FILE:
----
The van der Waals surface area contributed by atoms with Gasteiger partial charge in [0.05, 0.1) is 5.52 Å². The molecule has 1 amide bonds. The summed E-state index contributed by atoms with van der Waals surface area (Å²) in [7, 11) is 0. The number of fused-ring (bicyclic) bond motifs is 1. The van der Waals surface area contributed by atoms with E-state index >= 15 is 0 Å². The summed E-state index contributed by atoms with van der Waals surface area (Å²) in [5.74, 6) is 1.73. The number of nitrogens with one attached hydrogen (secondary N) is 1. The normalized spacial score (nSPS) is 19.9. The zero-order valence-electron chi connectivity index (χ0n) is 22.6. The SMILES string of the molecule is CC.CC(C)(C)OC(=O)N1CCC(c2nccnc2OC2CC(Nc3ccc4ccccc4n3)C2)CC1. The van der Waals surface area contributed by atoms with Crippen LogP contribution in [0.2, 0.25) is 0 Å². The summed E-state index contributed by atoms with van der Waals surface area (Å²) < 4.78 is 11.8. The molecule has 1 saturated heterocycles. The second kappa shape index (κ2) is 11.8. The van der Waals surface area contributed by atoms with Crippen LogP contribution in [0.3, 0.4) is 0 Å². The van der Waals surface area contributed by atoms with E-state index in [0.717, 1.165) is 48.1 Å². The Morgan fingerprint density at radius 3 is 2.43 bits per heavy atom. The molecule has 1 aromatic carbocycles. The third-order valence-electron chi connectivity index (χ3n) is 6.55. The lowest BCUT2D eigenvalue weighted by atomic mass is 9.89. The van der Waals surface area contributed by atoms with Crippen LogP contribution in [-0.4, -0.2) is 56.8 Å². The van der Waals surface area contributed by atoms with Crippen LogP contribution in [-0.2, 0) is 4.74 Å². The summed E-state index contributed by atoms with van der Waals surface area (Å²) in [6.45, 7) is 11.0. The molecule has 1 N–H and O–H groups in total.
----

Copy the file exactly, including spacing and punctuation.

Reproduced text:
The van der Waals surface area contributed by atoms with Gasteiger partial charge in [0.05, 0.1) is 5.52 Å². The molecule has 1 amide bonds. The summed E-state index contributed by atoms with van der Waals surface area (Å²) in [7, 11) is 0. The number of fused-ring (bicyclic) bond motifs is 1. The van der Waals surface area contributed by atoms with E-state index >= 15 is 0 Å². The summed E-state index contributed by atoms with van der Waals surface area (Å²) in [5.74, 6) is 1.73. The number of nitrogens with one attached hydrogen (secondary N) is 1. The normalized spacial score (nSPS) is 19.9. The zero-order valence-electron chi connectivity index (χ0n) is 22.6. The SMILES string of the molecule is CC.CC(C)(C)OC(=O)N1CCC(c2nccnc2OC2CC(Nc3ccc4ccccc4n3)C2)CC1. The van der Waals surface area contributed by atoms with Crippen LogP contribution in [0.2, 0.25) is 0 Å². The summed E-state index contributed by atoms with van der Waals surface area (Å²) < 4.78 is 11.8. The molecule has 1 saturated heterocycles. The second kappa shape index (κ2) is 11.8. The van der Waals surface area contributed by atoms with Crippen LogP contribution in [0.3, 0.4) is 0 Å². The van der Waals surface area contributed by atoms with E-state index in [0.717, 1.165) is 48.1 Å². The Morgan fingerprint density at radius 3 is 2.43 bits per heavy atom. The molecule has 1 aromatic carbocycles. The third-order valence-electron chi connectivity index (χ3n) is 6.55. The lowest BCUT2D eigenvalue weighted by atomic mass is 9.89. The van der Waals surface area contributed by atoms with Crippen LogP contribution in [-0.4, -0.2) is 56.8 Å². The van der Waals surface area contributed by atoms with Crippen LogP contribution in [-0.2, 0) is 4.74 Å². The summed E-state index contributed by atoms with van der Waals surface area (Å²) in [6.45, 7) is 11.0. The molecule has 1 N–H and O–H groups in total.